Missouri lawmakers will return to Jefferson City in the near future with the goal of passing a permanent income tax cut.
Gov. Mike Parson on Friday called for a special session to pass tax relief after vetoing a bill authorizing a one-time, non-refundable income tax credit.
Parson said some of the changes proposed at the special session will include reducing the personal income tax rate and increasing the standard deduction. In addition, the first $16,000 of income for single filers and $32,000 for joint filers would be exempt from state income tax.
Citing high inflation and rising gas prices, Parson spoke of the need for a more concrete solution than the proposed single credit.
“In Missouri, we want to provide permanent tax cuts for permanent relief, not temporary stimulus,” Parson said.
Under legislation passed by lawmakers, some Missourians who paid income taxes this year would automatically qualify for a tax credit equal to the amount they paid up to $500 for individual filers or 1 $000 for those filing jointly. There was an income cap of $150,000 for individuals or $300,000 for couples.
But Parson vetoed the credit and the $500 million allocated in the budget to pay for the credits. He said many Missourians would have received less than their due or even no relief.
“Because of the underfunding of the temporary program, some Missourians would have received between $100 and $200, while many others would have received nothing,” Parson said.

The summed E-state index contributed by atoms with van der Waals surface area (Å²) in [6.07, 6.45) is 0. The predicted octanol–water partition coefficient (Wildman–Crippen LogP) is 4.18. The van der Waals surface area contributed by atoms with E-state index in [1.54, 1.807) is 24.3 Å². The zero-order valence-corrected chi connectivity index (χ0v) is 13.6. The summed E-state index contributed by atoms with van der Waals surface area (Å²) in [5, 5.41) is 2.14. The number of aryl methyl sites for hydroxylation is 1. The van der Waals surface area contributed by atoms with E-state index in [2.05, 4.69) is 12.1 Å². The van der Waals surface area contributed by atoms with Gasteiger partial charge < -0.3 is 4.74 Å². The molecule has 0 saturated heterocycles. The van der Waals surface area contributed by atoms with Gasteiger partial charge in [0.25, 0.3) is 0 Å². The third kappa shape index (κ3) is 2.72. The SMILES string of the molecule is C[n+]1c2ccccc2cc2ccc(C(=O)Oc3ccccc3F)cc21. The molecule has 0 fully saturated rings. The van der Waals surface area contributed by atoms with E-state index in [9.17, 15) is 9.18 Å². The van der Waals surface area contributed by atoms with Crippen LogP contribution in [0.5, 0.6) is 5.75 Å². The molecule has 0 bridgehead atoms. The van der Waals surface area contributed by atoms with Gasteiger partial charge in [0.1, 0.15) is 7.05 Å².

In addition to passing a tax cut in the special session, Parson wants lawmakers to extend the expiration date of some farm tax credits the legislature passed this session.
The original bill had an expiry date of two years. Parson vetoed the bill, saying the term was too short and instead advocates a minimum expiration date of six years.
“Business owners and producers often need a minimum of 24 months to secure the equity and private investment needed for projects, not to mention the additional years needed to bring projects to fruition,” Parson said.
The governor expressed frustration that the legislature passed longer extensions for other programs, while only offering a two-year extension for agriculture.
“Agriculture in Missouri is the primary economic driver. It’s only right that we provide Missouri farmers and ranch families with the backbone of the economy with the same opportunities provided in these other programs,” Parson said.
No date for the special session has been set, but Parson said he hopes the tax cut will be in place by January 1.
In addition to two more vetoes, Parson signed eight more bills into law, completing his work for that year’s general session.
Bills signed Friday include establishing a list of rights for sexual assault survivors in the state, creating a reading intervention program in schools and establishing a curriculum daycare in prison.
Not counting signing a record operating budget of $47.5 billion, Parson signed 37 laws into law.
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